Andrew Patton, Programmer at d3t, recalled his experience working with Aardvark Swift. “Honestly, Aardvark Swift did a lot of the heavy lifting in that respect. I sent off my CV and portfolio, waited around for the interviews/code tests to come in, and at least from my perspective, it seemed like having those set up by Aardvark Swift put me at a head start,” notes Andrew. “The agency will tell you from the off what to fix about your CV/portfolio, because they know exactly what studio recruiters are (and aren't) looking for. Not only that, the offers I ended up with were from exciting companies/projects which I wouldn't even have found through my own searches”.
If you’re unaware of the ins and outs of working with recruitment agencies in your job hunt, it may sound like a deal with the devil; there’s got to be some sort of catch for the recruiters’ time and effort, right? We’ll let you in on a secret, the fees accrued from the recruitment agency are billed to the studio, as the recruiter is working on their behalf to fill the vacancy. That’s not to say that your needs and preferences aren’t considered; they are. To effectively serve both employer and future employee a good recruiter will only put you in touch with studios that are a good fit for both you and the studio. Good recruiters are passionate about what they and will be fighting your corner to find you a role that you want for a fitting salary, as Ewan Tennant, Junior Environment Artist at d3t mentions; “Working with a recruiter at Aardvark Swift was such a positive, collaborative experience where we talked and really figured out together what studios would be a good culture and project fit for me, instead of them simply sending me out to any studio looking” says Ewan. “I think it’s good to have somebody that has your best interests in heart that maintains communication between you and studios, stopping things from stagnating.”
So, if you’re looking to find your first role out of university, consider getting in touch with a recruiter for representation, CV and portfolio advice, and more!
Interview and tests
The hiring process can at times be a verbal and logistical dance that can take years to master, and other times, can be a plain-sailing, informal conversation followed shortly after by an offer of employment. Whichever is the case, you don’t want to be caught on the backfoot due to assumptions or lack of preparation.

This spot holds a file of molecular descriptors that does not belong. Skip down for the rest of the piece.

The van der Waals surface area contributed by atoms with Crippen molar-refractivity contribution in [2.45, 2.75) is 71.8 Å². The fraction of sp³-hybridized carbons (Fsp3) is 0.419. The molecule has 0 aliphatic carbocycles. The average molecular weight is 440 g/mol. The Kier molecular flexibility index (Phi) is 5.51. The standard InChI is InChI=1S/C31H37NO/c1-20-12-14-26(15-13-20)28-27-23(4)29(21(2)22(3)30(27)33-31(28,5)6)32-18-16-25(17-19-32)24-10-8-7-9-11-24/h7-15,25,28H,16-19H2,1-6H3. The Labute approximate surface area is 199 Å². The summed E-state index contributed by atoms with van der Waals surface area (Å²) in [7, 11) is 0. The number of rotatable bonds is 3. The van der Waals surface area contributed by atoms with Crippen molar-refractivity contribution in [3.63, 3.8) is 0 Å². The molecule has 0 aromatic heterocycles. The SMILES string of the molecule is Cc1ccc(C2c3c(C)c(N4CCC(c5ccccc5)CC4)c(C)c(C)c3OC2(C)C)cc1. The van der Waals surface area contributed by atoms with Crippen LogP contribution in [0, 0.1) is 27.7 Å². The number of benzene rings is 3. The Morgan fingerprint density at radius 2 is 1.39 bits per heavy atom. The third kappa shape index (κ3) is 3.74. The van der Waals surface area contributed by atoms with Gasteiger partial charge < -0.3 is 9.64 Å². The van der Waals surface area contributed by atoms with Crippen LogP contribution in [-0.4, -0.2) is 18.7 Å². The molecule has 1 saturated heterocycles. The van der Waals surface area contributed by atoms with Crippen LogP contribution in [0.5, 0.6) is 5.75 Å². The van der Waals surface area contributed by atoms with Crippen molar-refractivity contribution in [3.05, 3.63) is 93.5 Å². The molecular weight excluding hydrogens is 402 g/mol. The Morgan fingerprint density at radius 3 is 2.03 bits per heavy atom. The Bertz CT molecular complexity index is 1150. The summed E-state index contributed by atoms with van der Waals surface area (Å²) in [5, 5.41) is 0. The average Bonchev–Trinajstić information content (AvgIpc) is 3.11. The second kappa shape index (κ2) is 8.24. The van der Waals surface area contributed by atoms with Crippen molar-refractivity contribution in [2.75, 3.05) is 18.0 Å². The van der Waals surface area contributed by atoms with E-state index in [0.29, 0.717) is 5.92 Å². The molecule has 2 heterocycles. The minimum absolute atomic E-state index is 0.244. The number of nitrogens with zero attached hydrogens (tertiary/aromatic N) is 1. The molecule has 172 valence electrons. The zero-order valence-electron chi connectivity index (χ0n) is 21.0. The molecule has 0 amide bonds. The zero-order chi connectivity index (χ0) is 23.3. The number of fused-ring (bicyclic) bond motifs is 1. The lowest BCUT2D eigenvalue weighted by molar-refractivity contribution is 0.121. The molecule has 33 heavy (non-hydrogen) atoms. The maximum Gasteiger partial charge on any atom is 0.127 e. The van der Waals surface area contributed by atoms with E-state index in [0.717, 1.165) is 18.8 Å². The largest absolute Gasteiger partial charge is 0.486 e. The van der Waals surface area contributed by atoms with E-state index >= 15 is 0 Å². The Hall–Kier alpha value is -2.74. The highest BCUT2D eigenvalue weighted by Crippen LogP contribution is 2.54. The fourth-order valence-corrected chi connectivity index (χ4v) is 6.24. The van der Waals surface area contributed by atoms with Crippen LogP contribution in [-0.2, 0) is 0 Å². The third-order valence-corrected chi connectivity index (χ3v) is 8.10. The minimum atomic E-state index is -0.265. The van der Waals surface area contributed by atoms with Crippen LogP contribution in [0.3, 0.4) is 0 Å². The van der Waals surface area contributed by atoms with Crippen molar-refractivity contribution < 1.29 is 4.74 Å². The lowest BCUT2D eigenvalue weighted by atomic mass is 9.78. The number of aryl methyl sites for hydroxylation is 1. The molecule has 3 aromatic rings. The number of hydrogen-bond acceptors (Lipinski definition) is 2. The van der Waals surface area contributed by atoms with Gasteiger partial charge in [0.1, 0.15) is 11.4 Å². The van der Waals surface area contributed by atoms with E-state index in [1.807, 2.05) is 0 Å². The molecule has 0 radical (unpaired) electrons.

If you take anything from the information that follows, take this: do your research! Make sure you’re clued up on the studio’s current projects, their history, and also what you can glean about the studio culture. Not only will this inform you on whether or not the studio is one that you’d like to work for early doors, you’ll be better prepared for any questions they put to you, have your own questions to ask when the time comes, and gain a rough idea of the studios culture and how it will be reflected in the tone of the interview.
Each studio will have their own unique methods, questions, and stages throughout the process. Andrews describes his experience with d3t; “After Aardvark swift got back to me with the news that d3t were interested in my CV and portfolio, the first thing was a program test, which is just a small C++ test. What followed was a call with the Chief Engineer and one of the recruitment team again, which was really informal and more of a “getting to know you” style of conversation.” This is a typical hiring process but be prepared for curveballs or deviations from the norm depending on where you interview.
An interview is as much about you figuring out if the role is right for you as it is the studio deciding if you are right for the position. Take hold of this opportunity to really get to know the studio behind the games and leave no rock unturned in asking everything you need to know. If you’re unsure what to ask, be sure to check out our tips on questions to ask during an interview.
In the videogame industry, studio culture is the lifeblood in creating great games, and because of this, Hiring Managers place a lot of emphasis on who you are as a person as much as they do your skillset. So, be inquisitive, let your personality shine through, and show your passion for your craft!
How can we help you
These are just three pillars of getting your foot in the door in the industry. It isn’t always an easy process, but if you’re passionate about creating games, then your career path will no doubt bend toward finding your dream role. If you’re looking to make your break into the industry, then consider taking a look at our other candidate resources, and get in touch with us at firstname.lastname@example.org, or call +44 (0)1709 834 777 to see how we can help you find your dream role!